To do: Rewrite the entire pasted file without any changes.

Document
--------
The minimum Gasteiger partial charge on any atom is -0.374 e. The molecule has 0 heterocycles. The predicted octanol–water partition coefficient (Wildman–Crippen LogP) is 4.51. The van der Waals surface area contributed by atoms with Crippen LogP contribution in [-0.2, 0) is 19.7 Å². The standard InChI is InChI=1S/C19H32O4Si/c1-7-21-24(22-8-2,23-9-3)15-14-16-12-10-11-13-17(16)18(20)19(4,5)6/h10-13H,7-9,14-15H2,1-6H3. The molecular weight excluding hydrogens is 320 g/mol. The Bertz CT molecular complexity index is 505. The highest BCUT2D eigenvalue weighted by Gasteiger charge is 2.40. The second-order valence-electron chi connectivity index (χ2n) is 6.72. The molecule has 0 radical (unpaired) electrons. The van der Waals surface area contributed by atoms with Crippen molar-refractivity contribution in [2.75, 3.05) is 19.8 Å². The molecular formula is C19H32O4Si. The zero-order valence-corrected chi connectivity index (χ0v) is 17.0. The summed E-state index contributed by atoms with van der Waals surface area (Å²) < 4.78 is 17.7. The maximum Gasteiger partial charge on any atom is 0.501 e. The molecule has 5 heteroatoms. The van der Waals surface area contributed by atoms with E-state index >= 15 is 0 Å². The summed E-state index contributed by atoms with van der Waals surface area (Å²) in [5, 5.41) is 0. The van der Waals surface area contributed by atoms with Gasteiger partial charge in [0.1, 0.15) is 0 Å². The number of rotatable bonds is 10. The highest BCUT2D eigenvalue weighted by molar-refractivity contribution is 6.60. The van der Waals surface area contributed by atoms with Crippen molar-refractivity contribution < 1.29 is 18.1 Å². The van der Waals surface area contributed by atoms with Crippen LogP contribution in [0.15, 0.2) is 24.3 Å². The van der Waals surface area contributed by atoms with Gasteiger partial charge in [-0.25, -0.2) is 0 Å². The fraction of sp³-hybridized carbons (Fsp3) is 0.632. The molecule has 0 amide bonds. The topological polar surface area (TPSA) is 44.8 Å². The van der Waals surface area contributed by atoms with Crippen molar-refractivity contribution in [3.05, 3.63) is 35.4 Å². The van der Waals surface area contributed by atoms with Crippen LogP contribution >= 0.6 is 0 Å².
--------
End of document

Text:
The minimum Gasteiger partial charge on any atom is -0.374 e. The molecule has 0 heterocycles. The predicted octanol–water partition coefficient (Wildman–Crippen LogP) is 4.51. The van der Waals surface area contributed by atoms with Crippen LogP contribution in [-0.2, 0) is 19.7 Å². The standard InChI is InChI=1S/C19H32O4Si/c1-7-21-24(22-8-2,23-9-3)15-14-16-12-10-11-13-17(16)18(20)19(4,5)6/h10-13H,7-9,14-15H2,1-6H3. The molecular weight excluding hydrogens is 320 g/mol. The Bertz CT molecular complexity index is 505. The highest BCUT2D eigenvalue weighted by Gasteiger charge is 2.40. The second-order valence-electron chi connectivity index (χ2n) is 6.72. The molecule has 0 radical (unpaired) electrons. The van der Waals surface area contributed by atoms with Crippen molar-refractivity contribution in [2.75, 3.05) is 19.8 Å². The molecular formula is C19H32O4Si. The zero-order valence-corrected chi connectivity index (χ0v) is 17.0. The summed E-state index contributed by atoms with van der Waals surface area (Å²) < 4.78 is 17.7. The maximum Gasteiger partial charge on any atom is 0.501 e. The molecule has 5 heteroatoms. The van der Waals surface area contributed by atoms with E-state index >= 15 is 0 Å². The summed E-state index contributed by atoms with van der Waals surface area (Å²) in [5, 5.41) is 0. The van der Waals surface area contributed by atoms with Gasteiger partial charge in [0.1, 0.15) is 0 Å². The number of rotatable bonds is 10. The highest BCUT2D eigenvalue weighted by molar-refractivity contribution is 6.60. The van der Waals surface area contributed by atoms with Crippen molar-refractivity contribution < 1.29 is 18.1 Å². The van der Waals surface area contributed by atoms with Crippen LogP contribution in [0.15, 0.2) is 24.3 Å². The van der Waals surface area contributed by atoms with Gasteiger partial charge in [-0.25, -0.2) is 0 Å². The fraction of sp³-hybridized carbons (Fsp3) is 0.632. The molecule has 0 amide bonds. The topological polar surface area (TPSA) is 44.8 Å². The van der Waals surface area contributed by atoms with Crippen molar-refractivity contribution in [3.05, 3.63) is 35.4 Å². The van der Waals surface area contributed by atoms with Crippen LogP contribution >= 0.6 is 0 Å².